November 6, 2012

Obstacles to Atheist Activism: Apathy

ApathyIf you missed the introduction to this series, you might want to read it first.

In the context of atheist activism, I think you'll agree that apathy is one of the biggest challenges we face. That is, one important obstacle to successful activism by a few is the lack of interest of the many. This appears to be true of any activist effort, so I see little reason why movement atheism should be any different.

Apathy is absolutely toxic to activism in that it undermines organization, enthusiasm, and other critical components of activist efforts. It saps the energy of those in an activist movement, making them feel less and less connected to the larger community. But most of all, apathy guarantees that we will never reach our potential.

Causes of Apathy

People are apathetic for all sorts of reasons. Maybe they are tired of trying and failing. Maybe the odds of success seem minimal. Maybe they are afraid to try in the first place because the risks seem too high. Maybe they simply aren't sure what to do. I would not discount any of these reasons, but I suspect that much of the apathy among atheists comes from a lack of perceived relevance of atheist activism.

Why would we expect someone who did not perceive certain forms of activism as personally relevant to engage in these forms of activism? If I lived in a community with little religiosity or one in which I could very easily avoid religion, I could imagine that it might be difficult to sustain motivation for atheist activism. If I never saw church-state violations myself, opposing them might feel so hypothetical or abstract that it might be tough for me to justify my time or effort. Might this be part of why many atheists are apathetic?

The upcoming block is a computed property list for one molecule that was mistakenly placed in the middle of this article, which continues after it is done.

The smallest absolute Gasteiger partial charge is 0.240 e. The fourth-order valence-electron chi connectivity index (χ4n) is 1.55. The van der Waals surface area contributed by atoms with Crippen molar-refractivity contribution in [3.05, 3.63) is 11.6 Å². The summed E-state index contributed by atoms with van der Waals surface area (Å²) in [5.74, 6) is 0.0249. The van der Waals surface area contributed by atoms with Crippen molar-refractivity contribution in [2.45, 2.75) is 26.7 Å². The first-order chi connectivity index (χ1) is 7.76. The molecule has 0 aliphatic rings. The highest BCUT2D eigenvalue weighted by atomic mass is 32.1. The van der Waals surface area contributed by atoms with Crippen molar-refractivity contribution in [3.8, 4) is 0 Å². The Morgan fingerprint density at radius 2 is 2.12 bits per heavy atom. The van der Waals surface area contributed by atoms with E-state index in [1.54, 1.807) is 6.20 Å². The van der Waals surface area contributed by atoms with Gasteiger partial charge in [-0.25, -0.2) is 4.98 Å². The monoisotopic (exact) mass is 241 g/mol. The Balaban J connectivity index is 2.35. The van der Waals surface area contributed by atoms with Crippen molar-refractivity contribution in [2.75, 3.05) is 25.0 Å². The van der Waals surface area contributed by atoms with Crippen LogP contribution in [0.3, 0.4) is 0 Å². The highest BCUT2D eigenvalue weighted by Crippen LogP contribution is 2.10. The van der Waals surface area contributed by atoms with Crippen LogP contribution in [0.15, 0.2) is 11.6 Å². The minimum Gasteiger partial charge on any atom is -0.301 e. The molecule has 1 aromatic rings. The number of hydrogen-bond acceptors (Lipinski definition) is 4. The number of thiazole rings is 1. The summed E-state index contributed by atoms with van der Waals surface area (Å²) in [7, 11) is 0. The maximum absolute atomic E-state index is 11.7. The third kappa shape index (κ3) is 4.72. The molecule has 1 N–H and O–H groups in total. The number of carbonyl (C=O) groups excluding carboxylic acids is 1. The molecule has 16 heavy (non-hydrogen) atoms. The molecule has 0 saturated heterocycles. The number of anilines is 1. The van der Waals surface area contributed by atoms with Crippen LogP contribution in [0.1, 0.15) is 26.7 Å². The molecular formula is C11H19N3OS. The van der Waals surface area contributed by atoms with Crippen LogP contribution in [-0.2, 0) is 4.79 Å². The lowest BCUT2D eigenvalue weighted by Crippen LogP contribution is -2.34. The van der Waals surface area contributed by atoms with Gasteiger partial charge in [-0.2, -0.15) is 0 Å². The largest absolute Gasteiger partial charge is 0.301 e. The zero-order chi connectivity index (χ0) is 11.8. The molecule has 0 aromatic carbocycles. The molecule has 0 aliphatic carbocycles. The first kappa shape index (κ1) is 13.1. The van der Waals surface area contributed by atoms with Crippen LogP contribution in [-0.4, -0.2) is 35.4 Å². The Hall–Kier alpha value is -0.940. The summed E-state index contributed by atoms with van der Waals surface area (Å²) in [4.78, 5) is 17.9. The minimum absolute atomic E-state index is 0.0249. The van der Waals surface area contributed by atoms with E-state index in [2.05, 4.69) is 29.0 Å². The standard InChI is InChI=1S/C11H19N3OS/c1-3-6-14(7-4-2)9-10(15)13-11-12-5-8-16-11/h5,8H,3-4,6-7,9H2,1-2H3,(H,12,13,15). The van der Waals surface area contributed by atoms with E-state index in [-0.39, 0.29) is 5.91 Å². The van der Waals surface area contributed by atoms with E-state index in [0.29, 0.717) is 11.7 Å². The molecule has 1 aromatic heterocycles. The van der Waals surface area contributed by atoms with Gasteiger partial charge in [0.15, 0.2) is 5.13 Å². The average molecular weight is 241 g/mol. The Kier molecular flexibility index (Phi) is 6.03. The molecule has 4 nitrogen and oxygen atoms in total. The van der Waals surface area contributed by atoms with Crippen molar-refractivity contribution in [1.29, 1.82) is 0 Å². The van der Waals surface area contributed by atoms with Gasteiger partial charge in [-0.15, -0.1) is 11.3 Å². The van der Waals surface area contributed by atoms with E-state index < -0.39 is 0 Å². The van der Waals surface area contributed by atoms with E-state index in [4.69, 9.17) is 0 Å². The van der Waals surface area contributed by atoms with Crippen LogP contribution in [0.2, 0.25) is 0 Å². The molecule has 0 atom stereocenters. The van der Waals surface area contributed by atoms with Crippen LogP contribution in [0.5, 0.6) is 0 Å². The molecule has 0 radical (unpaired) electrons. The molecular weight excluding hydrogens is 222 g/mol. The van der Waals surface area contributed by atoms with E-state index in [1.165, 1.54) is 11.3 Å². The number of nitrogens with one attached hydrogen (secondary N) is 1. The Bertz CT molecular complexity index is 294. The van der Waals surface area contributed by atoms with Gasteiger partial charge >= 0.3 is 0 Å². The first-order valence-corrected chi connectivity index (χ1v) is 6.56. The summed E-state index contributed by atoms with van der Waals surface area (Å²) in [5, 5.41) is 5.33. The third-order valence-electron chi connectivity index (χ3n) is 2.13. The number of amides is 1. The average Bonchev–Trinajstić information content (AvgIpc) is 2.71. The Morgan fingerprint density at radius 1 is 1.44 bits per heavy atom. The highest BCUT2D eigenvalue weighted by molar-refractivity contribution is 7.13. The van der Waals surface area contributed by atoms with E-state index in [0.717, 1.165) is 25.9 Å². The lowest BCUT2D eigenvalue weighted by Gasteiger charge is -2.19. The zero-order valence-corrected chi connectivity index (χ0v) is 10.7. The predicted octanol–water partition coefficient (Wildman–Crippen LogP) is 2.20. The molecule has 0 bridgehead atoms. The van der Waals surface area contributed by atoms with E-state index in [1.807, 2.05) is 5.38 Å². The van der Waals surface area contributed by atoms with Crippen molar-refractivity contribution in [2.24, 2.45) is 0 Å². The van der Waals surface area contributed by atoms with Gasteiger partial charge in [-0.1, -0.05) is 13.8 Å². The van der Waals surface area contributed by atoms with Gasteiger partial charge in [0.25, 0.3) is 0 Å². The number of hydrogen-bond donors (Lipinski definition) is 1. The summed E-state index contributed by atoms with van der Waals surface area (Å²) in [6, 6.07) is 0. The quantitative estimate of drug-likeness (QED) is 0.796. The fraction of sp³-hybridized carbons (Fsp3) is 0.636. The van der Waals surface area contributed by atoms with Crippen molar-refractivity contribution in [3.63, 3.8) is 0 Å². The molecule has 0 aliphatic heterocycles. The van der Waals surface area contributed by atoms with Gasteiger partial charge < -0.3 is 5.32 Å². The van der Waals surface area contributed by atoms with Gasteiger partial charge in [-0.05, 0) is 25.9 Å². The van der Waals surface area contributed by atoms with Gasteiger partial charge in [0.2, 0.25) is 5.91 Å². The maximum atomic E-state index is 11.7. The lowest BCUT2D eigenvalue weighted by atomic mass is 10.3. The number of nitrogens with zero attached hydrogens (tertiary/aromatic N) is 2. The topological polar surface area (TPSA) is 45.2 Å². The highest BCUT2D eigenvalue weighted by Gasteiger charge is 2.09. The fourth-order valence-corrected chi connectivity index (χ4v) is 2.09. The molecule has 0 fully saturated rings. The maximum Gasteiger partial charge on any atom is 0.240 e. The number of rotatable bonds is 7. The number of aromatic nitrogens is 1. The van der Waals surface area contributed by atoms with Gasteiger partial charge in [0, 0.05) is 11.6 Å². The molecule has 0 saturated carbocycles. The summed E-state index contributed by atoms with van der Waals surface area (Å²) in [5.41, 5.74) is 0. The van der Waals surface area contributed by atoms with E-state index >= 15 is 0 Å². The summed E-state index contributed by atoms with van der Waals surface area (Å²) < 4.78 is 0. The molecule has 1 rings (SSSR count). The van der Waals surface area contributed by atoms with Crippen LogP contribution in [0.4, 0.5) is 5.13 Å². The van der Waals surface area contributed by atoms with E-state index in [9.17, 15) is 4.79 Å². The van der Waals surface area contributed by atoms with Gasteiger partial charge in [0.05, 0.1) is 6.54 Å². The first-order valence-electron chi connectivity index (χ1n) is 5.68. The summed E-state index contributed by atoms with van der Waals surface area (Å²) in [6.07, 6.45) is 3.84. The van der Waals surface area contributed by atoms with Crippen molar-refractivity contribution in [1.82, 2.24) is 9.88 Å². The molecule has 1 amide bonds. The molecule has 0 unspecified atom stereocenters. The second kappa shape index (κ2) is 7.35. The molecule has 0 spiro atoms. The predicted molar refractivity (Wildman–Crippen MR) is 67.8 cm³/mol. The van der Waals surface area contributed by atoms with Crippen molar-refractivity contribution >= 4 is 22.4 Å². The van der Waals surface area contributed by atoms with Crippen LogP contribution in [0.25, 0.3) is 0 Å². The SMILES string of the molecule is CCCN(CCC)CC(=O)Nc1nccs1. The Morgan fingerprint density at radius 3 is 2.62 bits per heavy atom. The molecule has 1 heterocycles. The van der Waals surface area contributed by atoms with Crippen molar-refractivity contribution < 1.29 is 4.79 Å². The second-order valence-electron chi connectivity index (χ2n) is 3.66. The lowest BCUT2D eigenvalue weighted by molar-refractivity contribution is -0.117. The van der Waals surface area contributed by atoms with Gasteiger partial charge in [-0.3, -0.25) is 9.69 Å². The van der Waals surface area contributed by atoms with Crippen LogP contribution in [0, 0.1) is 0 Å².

Overcoming Apathy

I realize that I could write an entire series just on strategies for overcoming apathy, but I believe the key involves highlighting the personal costs of inaction. In other words, we need to convince people that they are paying a price for doing nothing. How do we do that? We do it by raising awareness, which is going to require us to expand our reach, and we do it by connecting seemingly abstract issues to individual cases.

A number of atheist blogs and websites are already doing an excellent job of raising awareness about a number of relevant issues. The problem is that our audience is tiny compared to the number of atheists out there. We simply aren't reaching most of those who need reaching. To do so, we are going to have to look for creative ways to expand our reach. And yes, this means that we are going to need to get outside the blogosphere to reach those who do not read blogs.

Raising awareness is necessary because it exposes the problems we are facing to a wider audience. However, raising awareness is not sufficient, especially when individuals fail to connect the issues to their own lives. We need to make the costs of inaction a bit clearer and more personally relevant. We need to show people that issues that often seems abstract (i.e., separation of church and state) have real-world effects on them and their families. For example, parents should realize that creationist-oriented science classes are not going to prepare their children for college.

Next post in the series: Obstacles to Atheist Activism: Myopia

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